David Cameron has signed off a U-turn on controversial plans for Britain's aircraft carriers.
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The prime minister has given Defence Secretary Phillip Hammond the green light to revert to the previous Labour administration's plans to buy the conventional jump-jet version of the F35 Joint Strike Fighter.
Their decision marks an about-turn in what had been a central plank of the coalition government's defence strategy. The government had announced in the defence review of 2010, that it would buy the F35 Joint Striker Fighter carrier version, rather than the jump-jet version.
The decision was keenly backed by Mr Cameron as it would have allowed Britain to operate more closely with France and the United States.
It is understood that Mr Hammond will announce the changes at the House of Commons tomorrow, saying that the decision will save hundreds of millions of pounds.
Catapult and traps
The defence secretary's decision follows a meeting with the National Security Council, in which members discussed how the F35 carrier version would have been too expensive as it required the installation of a "catapult and traps" launch system to the new Queen Elizabeth-class aircraft system.
Costs for converting the carrier to the new aircraft type have reportedly risen from £1.2 bn to £2bn. Original Ministry of Defence estimates had been said to have suggested the cost of the work would have been around £400m.
However Labour seized on the reversal, saying that returning to their original plans would cost taxpayers £250m.
Shadow defence secretary Jim Murphy told Channel 4 News: "If this is confirmed, it's a real shambles. The government's spent £250m of taxpayers' money on a decision on an aircraft carrier and an aeroplane, and are now about to do a U-turn back to Labour's old policy, and in the meantime, sell all the harrier jump jets to the Americans at a knock-down price, and we're not going to have airplanes or aircraft carriers for a decade.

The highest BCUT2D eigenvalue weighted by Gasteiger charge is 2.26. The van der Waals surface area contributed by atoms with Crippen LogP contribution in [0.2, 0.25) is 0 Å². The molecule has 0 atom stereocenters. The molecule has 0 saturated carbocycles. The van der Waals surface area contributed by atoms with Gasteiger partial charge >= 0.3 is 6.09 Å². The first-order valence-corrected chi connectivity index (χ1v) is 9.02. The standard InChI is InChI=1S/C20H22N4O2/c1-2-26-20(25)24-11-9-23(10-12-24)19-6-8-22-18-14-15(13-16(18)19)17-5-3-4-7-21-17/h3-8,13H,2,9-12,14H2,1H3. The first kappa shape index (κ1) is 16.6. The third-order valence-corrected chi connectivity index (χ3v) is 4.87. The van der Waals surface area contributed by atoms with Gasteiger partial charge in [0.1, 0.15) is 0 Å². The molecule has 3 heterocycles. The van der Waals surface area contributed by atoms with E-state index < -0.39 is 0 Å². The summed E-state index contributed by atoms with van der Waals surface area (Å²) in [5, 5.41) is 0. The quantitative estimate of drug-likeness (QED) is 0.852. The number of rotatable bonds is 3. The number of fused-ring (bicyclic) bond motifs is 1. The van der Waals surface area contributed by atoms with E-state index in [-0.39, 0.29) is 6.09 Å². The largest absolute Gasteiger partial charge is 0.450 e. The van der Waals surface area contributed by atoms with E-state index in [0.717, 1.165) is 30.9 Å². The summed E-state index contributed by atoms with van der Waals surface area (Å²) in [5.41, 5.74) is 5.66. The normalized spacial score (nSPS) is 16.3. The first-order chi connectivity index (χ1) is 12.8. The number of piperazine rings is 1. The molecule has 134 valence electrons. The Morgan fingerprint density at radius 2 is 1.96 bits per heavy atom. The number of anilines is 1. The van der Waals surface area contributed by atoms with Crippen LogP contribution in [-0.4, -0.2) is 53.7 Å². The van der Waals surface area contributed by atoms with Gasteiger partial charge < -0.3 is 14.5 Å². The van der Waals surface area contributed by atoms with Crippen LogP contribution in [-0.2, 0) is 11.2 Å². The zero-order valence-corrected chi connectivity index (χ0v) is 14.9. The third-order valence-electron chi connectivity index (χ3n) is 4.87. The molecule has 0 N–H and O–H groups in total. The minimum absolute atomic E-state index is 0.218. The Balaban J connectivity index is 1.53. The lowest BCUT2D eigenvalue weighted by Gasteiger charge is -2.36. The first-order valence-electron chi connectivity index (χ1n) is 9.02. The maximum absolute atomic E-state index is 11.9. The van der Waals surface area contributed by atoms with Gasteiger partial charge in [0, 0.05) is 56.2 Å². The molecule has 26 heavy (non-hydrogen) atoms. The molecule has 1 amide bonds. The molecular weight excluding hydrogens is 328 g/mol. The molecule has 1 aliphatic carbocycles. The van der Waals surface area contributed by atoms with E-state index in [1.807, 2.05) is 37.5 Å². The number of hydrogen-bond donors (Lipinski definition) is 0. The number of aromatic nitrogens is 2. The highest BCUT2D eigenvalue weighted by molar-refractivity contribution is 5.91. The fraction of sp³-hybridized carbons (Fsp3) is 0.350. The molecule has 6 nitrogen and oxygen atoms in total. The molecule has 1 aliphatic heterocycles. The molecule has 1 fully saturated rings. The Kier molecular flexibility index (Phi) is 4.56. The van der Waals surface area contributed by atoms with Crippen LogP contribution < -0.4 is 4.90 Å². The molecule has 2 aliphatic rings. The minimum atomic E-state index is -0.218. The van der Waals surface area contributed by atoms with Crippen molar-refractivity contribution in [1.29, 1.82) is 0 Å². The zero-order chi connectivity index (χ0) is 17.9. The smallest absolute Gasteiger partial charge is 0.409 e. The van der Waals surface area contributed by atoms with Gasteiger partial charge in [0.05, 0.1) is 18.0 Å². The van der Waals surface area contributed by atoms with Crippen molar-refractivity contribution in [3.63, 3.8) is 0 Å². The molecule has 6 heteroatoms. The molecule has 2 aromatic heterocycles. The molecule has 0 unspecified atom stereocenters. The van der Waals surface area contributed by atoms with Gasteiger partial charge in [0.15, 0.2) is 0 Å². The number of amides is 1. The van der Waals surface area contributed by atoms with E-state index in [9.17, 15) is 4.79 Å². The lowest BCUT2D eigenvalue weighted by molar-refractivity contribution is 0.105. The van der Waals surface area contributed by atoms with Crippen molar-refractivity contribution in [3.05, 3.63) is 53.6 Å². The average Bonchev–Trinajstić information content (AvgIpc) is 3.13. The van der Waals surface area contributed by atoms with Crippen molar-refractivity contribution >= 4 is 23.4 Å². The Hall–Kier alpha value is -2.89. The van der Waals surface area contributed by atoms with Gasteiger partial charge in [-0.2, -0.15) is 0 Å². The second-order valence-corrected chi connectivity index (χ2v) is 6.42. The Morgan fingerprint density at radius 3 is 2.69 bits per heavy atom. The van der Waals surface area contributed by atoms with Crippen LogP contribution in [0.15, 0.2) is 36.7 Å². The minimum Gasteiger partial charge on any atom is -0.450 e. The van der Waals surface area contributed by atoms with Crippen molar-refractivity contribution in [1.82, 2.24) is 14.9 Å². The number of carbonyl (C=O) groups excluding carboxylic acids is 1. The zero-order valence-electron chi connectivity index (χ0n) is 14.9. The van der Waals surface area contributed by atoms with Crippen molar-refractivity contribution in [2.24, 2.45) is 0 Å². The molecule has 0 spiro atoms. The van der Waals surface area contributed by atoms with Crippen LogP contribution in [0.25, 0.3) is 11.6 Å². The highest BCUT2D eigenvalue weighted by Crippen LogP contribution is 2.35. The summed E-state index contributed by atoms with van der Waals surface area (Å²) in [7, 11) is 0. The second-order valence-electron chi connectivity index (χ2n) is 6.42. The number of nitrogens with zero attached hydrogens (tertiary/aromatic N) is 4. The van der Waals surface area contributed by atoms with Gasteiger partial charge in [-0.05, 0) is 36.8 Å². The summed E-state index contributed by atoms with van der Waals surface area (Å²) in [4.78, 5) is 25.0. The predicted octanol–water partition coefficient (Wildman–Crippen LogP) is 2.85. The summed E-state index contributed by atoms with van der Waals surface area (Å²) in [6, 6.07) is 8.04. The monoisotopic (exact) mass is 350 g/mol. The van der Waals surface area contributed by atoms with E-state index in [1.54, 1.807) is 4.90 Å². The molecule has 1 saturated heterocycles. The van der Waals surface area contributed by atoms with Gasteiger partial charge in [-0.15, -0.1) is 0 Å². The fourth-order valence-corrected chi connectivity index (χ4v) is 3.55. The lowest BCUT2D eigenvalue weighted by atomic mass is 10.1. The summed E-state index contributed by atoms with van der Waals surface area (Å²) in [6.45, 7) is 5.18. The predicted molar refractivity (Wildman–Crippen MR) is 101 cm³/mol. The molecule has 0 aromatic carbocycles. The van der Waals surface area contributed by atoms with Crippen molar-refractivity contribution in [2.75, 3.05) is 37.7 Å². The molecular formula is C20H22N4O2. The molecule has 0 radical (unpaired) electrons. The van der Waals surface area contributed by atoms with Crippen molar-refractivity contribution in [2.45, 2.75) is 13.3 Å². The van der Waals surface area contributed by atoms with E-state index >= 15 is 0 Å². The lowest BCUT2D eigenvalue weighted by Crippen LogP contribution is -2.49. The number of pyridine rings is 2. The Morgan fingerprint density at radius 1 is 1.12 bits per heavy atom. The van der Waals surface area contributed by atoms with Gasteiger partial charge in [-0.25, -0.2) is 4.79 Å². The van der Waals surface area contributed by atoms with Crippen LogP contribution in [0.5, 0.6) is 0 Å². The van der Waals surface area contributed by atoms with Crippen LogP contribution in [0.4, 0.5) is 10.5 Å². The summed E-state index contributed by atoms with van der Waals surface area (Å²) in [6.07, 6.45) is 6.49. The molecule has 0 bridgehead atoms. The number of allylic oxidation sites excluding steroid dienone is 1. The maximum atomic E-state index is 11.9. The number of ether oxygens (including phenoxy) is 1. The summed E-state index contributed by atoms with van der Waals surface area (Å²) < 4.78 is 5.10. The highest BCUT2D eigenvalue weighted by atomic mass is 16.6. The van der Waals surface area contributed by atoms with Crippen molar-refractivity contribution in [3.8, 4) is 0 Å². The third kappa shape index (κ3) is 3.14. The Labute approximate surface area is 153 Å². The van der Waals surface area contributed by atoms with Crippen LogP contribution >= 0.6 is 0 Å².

"This is a personal humiliation for the prime minister. This was a big decision for David Cameron. The U-turn, when it comes, will reduce our capability and will cost us more money."
Reverting to the F35-B vertical landing model is now believed to bring the launch date closer, to 2018, with sea trials expected to begin in 2017.
The government had previously said that installing catapults on the carriers would delay the arrival of the new vessels until at least 2020, with some sources suggesting they would not be ready before 2023.
Mr Hammond said that any decision would be fully explained. He said: "The Labour Party don't know what the decision is that we're going to announce shortly and putting any kind of figure on it will be sheer guess work on their part.
"We will make an announcement to Parliament and we will be completely transparent about the prcess we have gone through - how we've arrived at the decision that we have, and what the level of any costs involved are."
Defence analysts said that while a decision to revert to the F35 jump-jet would be cheaper in the short term, it could prove costly in the long run.
Edward Hunt, senior consultant of IHS Jane's, said of the F35 jump-jet: "The vertical take off one is more complicated. It requires a big old lift van behind the engine which cuts fuel room and cuts internal weapons carriage room.
"The carrier version has larger wings, more space inside for weapons and fuel, so it gives it a longer range.
"Not only can it carry weapons, it can bring them back if it doesn't drop them. One of the problems with the B [jump-jet version] is that you might have to end up dropping very expensive weapons into the sea if you can't land with them."
He added: "The cost estimates for fitting the catapults and the carriers for using the C [carrier] variant are such that the decision's basically been taken on what appears to be saving money in the short term.
"That may prove to be a problem over the 40, 50, 60 years that the carrier vessels are in service."